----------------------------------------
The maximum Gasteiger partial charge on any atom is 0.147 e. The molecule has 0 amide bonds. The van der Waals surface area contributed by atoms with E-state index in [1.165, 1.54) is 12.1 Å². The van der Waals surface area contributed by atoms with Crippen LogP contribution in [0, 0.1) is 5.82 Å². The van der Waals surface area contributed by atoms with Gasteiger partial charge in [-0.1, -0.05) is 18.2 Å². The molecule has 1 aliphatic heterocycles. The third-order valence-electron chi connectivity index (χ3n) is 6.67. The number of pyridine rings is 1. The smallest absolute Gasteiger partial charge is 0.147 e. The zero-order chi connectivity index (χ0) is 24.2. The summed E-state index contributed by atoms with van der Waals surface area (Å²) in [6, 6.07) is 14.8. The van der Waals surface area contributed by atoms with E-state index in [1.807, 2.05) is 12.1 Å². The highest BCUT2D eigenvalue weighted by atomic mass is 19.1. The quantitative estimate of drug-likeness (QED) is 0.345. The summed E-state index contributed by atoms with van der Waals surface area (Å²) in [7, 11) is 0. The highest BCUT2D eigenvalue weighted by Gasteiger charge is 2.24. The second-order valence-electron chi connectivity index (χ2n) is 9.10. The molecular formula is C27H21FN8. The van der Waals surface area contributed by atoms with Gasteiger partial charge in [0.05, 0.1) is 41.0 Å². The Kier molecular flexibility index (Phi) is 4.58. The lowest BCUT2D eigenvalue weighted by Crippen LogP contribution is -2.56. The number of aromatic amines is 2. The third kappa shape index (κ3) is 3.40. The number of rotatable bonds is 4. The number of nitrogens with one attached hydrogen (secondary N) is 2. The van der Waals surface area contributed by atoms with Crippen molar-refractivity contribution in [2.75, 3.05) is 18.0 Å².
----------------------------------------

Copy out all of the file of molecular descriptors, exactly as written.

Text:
The maximum Gasteiger partial charge on any atom is 0.147 e. The molecule has 0 amide bonds. The van der Waals surface area contributed by atoms with E-state index in [1.165, 1.54) is 12.1 Å². The van der Waals surface area contributed by atoms with Crippen LogP contribution in [0, 0.1) is 5.82 Å². The van der Waals surface area contributed by atoms with Gasteiger partial charge in [-0.1, -0.05) is 18.2 Å². The molecule has 1 aliphatic heterocycles. The third-order valence-electron chi connectivity index (χ3n) is 6.67. The number of pyridine rings is 1. The smallest absolute Gasteiger partial charge is 0.147 e. The zero-order chi connectivity index (χ0) is 24.2. The summed E-state index contributed by atoms with van der Waals surface area (Å²) in [6, 6.07) is 14.8. The van der Waals surface area contributed by atoms with E-state index in [1.807, 2.05) is 12.1 Å². The highest BCUT2D eigenvalue weighted by atomic mass is 19.1. The quantitative estimate of drug-likeness (QED) is 0.345. The summed E-state index contributed by atoms with van der Waals surface area (Å²) in [7, 11) is 0. The highest BCUT2D eigenvalue weighted by Gasteiger charge is 2.24. The second-order valence-electron chi connectivity index (χ2n) is 9.10. The molecular formula is C27H21FN8. The van der Waals surface area contributed by atoms with Gasteiger partial charge in [0.05, 0.1) is 41.0 Å². The Kier molecular flexibility index (Phi) is 4.58. The lowest BCUT2D eigenvalue weighted by Crippen LogP contribution is -2.56. The number of aromatic amines is 2. The third kappa shape index (κ3) is 3.40. The number of rotatable bonds is 4. The number of nitrogens with one attached hydrogen (secondary N) is 2. The van der Waals surface area contributed by atoms with Crippen molar-refractivity contribution in [2.75, 3.05) is 18.0 Å².